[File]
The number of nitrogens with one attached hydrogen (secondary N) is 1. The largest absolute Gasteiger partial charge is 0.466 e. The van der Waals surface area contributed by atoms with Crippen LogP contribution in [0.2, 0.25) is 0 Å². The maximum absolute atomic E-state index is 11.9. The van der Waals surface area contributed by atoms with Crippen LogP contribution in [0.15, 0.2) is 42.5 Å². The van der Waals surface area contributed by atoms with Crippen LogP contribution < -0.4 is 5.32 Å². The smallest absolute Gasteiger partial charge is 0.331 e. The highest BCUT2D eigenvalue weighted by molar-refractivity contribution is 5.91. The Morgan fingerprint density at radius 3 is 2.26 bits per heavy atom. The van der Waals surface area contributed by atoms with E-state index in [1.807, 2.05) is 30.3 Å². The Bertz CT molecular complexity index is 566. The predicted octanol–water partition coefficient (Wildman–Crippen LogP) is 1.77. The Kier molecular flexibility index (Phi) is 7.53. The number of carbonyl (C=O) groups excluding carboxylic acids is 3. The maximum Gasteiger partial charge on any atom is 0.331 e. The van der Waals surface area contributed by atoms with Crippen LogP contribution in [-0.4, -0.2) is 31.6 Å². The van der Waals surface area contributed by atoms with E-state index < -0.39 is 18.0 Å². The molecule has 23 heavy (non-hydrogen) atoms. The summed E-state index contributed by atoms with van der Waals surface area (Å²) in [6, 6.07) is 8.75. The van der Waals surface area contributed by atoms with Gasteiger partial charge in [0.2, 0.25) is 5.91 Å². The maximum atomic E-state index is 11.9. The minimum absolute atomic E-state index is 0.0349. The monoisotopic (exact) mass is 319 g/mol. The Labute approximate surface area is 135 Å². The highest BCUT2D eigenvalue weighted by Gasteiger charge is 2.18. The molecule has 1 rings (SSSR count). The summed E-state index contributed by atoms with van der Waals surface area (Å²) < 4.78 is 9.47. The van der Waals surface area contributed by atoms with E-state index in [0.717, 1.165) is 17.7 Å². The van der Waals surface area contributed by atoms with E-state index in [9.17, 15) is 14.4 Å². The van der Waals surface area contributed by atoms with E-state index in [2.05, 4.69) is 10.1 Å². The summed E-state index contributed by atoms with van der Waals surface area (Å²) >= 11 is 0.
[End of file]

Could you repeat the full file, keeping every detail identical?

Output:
The number of nitrogens with one attached hydrogen (secondary N) is 1. The largest absolute Gasteiger partial charge is 0.466 e. The van der Waals surface area contributed by atoms with Crippen LogP contribution in [0.2, 0.25) is 0 Å². The maximum absolute atomic E-state index is 11.9. The van der Waals surface area contributed by atoms with Crippen LogP contribution in [0.15, 0.2) is 42.5 Å². The van der Waals surface area contributed by atoms with Crippen LogP contribution < -0.4 is 5.32 Å². The smallest absolute Gasteiger partial charge is 0.331 e. The highest BCUT2D eigenvalue weighted by molar-refractivity contribution is 5.91. The Morgan fingerprint density at radius 3 is 2.26 bits per heavy atom. The van der Waals surface area contributed by atoms with E-state index in [1.807, 2.05) is 30.3 Å². The Bertz CT molecular complexity index is 566. The predicted octanol–water partition coefficient (Wildman–Crippen LogP) is 1.77. The Kier molecular flexibility index (Phi) is 7.53. The number of carbonyl (C=O) groups excluding carboxylic acids is 3. The maximum Gasteiger partial charge on any atom is 0.331 e. The van der Waals surface area contributed by atoms with Crippen LogP contribution in [-0.4, -0.2) is 31.6 Å². The van der Waals surface area contributed by atoms with E-state index < -0.39 is 18.0 Å². The molecule has 23 heavy (non-hydrogen) atoms. The summed E-state index contributed by atoms with van der Waals surface area (Å²) in [6, 6.07) is 8.75. The van der Waals surface area contributed by atoms with Gasteiger partial charge in [0.2, 0.25) is 5.91 Å². The maximum atomic E-state index is 11.9. The minimum absolute atomic E-state index is 0.0349. The monoisotopic (exact) mass is 319 g/mol. The Labute approximate surface area is 135 Å². The highest BCUT2D eigenvalue weighted by Gasteiger charge is 2.18. The molecule has 1 rings (SSSR count). The summed E-state index contributed by atoms with van der Waals surface area (Å²) < 4.78 is 9.47. The van der Waals surface area contributed by atoms with E-state index in [0.717, 1.165) is 17.7 Å². The van der Waals surface area contributed by atoms with E-state index in [9.17, 15) is 14.4 Å². The van der Waals surface area contributed by atoms with E-state index in [2.05, 4.69) is 10.1 Å². The summed E-state index contributed by atoms with van der Waals surface area (Å²) >= 11 is 0.